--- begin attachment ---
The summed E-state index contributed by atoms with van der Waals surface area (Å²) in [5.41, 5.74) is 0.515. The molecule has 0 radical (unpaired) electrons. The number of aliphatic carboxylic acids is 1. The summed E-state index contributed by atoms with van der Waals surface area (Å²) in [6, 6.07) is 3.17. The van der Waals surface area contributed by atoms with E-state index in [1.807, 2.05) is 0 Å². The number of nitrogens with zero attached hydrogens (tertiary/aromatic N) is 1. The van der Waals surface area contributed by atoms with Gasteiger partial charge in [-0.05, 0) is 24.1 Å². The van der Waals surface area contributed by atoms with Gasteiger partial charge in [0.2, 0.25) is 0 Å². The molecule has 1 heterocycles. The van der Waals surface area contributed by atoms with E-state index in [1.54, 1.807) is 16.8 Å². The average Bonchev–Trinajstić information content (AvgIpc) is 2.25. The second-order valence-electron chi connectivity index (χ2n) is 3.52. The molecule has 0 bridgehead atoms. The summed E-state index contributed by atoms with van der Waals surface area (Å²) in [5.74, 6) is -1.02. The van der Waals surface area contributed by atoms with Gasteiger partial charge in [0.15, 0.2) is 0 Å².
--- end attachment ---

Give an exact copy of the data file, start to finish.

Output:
The summed E-state index contributed by atoms with van der Waals surface area (Å²) in [5.41, 5.74) is 0.515. The molecule has 0 radical (unpaired) electrons. The number of aliphatic carboxylic acids is 1. The summed E-state index contributed by atoms with van der Waals surface area (Å²) in [6, 6.07) is 3.17. The van der Waals surface area contributed by atoms with E-state index in [1.807, 2.05) is 0 Å². The number of nitrogens with zero attached hydrogens (tertiary/aromatic N) is 1. The van der Waals surface area contributed by atoms with Gasteiger partial charge in [-0.05, 0) is 24.1 Å². The van der Waals surface area contributed by atoms with Gasteiger partial charge in [0.2, 0.25) is 0 Å². The molecule has 1 heterocycles. The van der Waals surface area contributed by atoms with E-state index in [1.54, 1.807) is 16.8 Å². The average Bonchev–Trinajstić information content (AvgIpc) is 2.25. The second-order valence-electron chi connectivity index (χ2n) is 3.52. The molecule has 0 bridgehead atoms. The summed E-state index contributed by atoms with van der Waals surface area (Å²) in [5.74, 6) is -1.02. The van der Waals surface area contributed by atoms with Gasteiger partial charge in [0.15, 0.2) is 0 Å².